A C-47 transport plane, named the Corsair, makes a forced landing in the frozen wastes of Labrador, and the plane's pilot, Captain Dooley, must keep his men alive in deadly conditions while waiting for rescue.
Following Napoleon's Waterloo defeat and the exile of his officers and their families from France, the U.S.Congress, in 1817, granted four townships in the Alabama territory to the exiles. ... See full summary »
Construction workers in World War II in the Pacific are needed to build military sites, but the work is dangerous and they doubt the ability of the Navy to protect them. After a series of ... See full summary »
One disaster after another happens on this trans-Pacific flight. You have the pilot who loses his nerve! The washed-up co-pilot. The milquetoast flight engineer. The young hot shot second officer. And a cabin full of passengers with every range of problems and personalities there could possibly be. Here you have the Duke in a role he didn't want, and a movie with the title song that became Duke's theme. What else could any John Wayne fan want? It's all here, and then some. Written by
At the time of the filming Hawai'i was not a state but it was a territory of the United States and going through immigration between Honolulu and the mainland was not necessary. No passports for US citizens were ever shown nor needed. See more »
Near the end of the film, Air Traffic Control clears the aircraft to land on "runway 39" This is impossible. Runways are numbered are within 10 degrees of their actual magnetic heading, and since there are only 360 degrees on the compass, the highest runway number possible is "runway 36". See more »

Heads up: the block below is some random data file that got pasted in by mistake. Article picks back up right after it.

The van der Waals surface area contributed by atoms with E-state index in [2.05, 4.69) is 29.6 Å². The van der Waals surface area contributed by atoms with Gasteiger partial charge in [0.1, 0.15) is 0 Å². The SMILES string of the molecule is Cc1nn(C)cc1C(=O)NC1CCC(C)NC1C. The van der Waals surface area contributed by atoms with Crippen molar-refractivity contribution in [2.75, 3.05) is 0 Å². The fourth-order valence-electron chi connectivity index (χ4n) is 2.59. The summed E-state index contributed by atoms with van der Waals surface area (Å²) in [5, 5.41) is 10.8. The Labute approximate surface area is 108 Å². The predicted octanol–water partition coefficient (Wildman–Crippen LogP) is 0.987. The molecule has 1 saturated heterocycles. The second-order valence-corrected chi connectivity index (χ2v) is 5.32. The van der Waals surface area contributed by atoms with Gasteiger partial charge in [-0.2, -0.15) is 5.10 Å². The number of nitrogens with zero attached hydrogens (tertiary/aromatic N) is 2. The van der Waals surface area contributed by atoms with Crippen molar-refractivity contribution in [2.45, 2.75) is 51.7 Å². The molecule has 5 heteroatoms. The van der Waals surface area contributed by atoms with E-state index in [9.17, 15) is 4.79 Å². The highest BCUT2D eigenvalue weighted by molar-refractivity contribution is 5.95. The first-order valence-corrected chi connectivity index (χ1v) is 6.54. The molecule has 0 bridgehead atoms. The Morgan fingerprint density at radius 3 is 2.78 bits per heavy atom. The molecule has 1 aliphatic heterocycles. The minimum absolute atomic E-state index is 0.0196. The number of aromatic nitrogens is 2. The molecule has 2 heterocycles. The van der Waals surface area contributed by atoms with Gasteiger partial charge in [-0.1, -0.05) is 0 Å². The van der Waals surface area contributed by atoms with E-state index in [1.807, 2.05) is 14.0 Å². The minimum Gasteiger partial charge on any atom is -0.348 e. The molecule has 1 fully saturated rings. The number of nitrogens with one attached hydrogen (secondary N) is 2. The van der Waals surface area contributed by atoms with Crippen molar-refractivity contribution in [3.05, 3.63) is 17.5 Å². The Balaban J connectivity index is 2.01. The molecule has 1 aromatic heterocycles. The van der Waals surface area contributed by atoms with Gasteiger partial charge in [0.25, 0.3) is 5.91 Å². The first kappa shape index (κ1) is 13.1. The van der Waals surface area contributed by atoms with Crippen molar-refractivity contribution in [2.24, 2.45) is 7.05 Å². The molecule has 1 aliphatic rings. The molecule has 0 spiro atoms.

Probably the most popular film that has never been released to any video medium, The High and the Mighty is th4e granddaddy of all of those disaster pictures that became popular in the 70s, but they do not hold a candle to this one.
The Wayne Family in general, and I would assume sons Michael and Patrick in particular, own the film along with some others. One has to wonder why they do not release it. I have a copy I recorded from HBO many years ago and when aired it was a great print. I am fortunate to be able to see it now and then at my own leisure.
The plot of a crippled airliner in the middle of the Pacific doesn't accurately describe this film. It is a true character study with some of the finest actors of the day on hand delivering brilliant performances. Those that stand out include Jan Sterling (oscar nominee and Golden Globe winner), Claire Trevor (Oscar nominated), Phil Harris, Robert Newton, and David Brian. But each and every one in the rest of the cast can take a bow for a job well done. And That includes Wayne himself. His Dan Roman is complete, a man with strengths and weaknesses, but a man who eventually is the only one to step up in a time of crisis. It is one of his best performances.
William Wellman's direction keeps the film moving, Dimitri Tiomkin's Oscar winning score had viewers whistling along with Whistling Dan.
Mike and Pat, please let this one out before it becomes an antique. A new generation of your father's fans await this classic. It is not fair to deny them their chance to see him. And by the way. John Wayne was not the original choice to play Dan Roman. When He acquired the rights to the film he just wanted to produce it ( a la Bullfighter and the Lady). His choice wanted to play the role, but schedule conflicts prevented this, thus John Wayne had to play the role he offered to Spencer Tracy
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